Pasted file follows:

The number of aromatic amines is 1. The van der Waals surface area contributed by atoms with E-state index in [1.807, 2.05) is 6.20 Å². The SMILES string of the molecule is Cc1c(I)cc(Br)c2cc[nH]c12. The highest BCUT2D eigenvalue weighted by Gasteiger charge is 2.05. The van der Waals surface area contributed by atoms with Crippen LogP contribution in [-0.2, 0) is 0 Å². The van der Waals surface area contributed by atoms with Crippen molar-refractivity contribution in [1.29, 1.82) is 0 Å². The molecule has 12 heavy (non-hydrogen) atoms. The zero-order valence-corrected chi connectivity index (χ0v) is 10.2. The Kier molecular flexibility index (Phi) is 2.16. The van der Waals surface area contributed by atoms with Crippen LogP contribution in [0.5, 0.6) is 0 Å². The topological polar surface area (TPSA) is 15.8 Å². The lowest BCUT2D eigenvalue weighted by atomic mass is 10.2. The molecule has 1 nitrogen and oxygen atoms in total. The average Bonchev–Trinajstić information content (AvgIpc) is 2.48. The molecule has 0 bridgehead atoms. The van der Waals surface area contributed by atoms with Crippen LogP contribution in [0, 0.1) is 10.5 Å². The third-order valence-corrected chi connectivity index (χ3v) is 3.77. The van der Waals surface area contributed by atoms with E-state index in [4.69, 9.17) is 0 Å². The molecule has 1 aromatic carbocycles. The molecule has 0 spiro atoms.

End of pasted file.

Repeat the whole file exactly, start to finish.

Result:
The number of aromatic amines is 1. The van der Waals surface area contributed by atoms with E-state index in [1.807, 2.05) is 6.20 Å². The SMILES string of the molecule is Cc1c(I)cc(Br)c2cc[nH]c12. The highest BCUT2D eigenvalue weighted by Gasteiger charge is 2.05. The van der Waals surface area contributed by atoms with Crippen LogP contribution in [-0.2, 0) is 0 Å². The van der Waals surface area contributed by atoms with Crippen molar-refractivity contribution in [1.29, 1.82) is 0 Å². The molecule has 12 heavy (non-hydrogen) atoms. The zero-order valence-corrected chi connectivity index (χ0v) is 10.2. The Kier molecular flexibility index (Phi) is 2.16. The van der Waals surface area contributed by atoms with Crippen LogP contribution in [0.5, 0.6) is 0 Å². The topological polar surface area (TPSA) is 15.8 Å². The lowest BCUT2D eigenvalue weighted by atomic mass is 10.2. The molecule has 1 nitrogen and oxygen atoms in total. The average Bonchev–Trinajstić information content (AvgIpc) is 2.48. The molecule has 0 bridgehead atoms. The van der Waals surface area contributed by atoms with Crippen LogP contribution in [0, 0.1) is 10.5 Å². The third-order valence-corrected chi connectivity index (χ3v) is 3.77. The van der Waals surface area contributed by atoms with E-state index in [4.69, 9.17) is 0 Å². The molecule has 1 aromatic carbocycles. The molecule has 0 spiro atoms.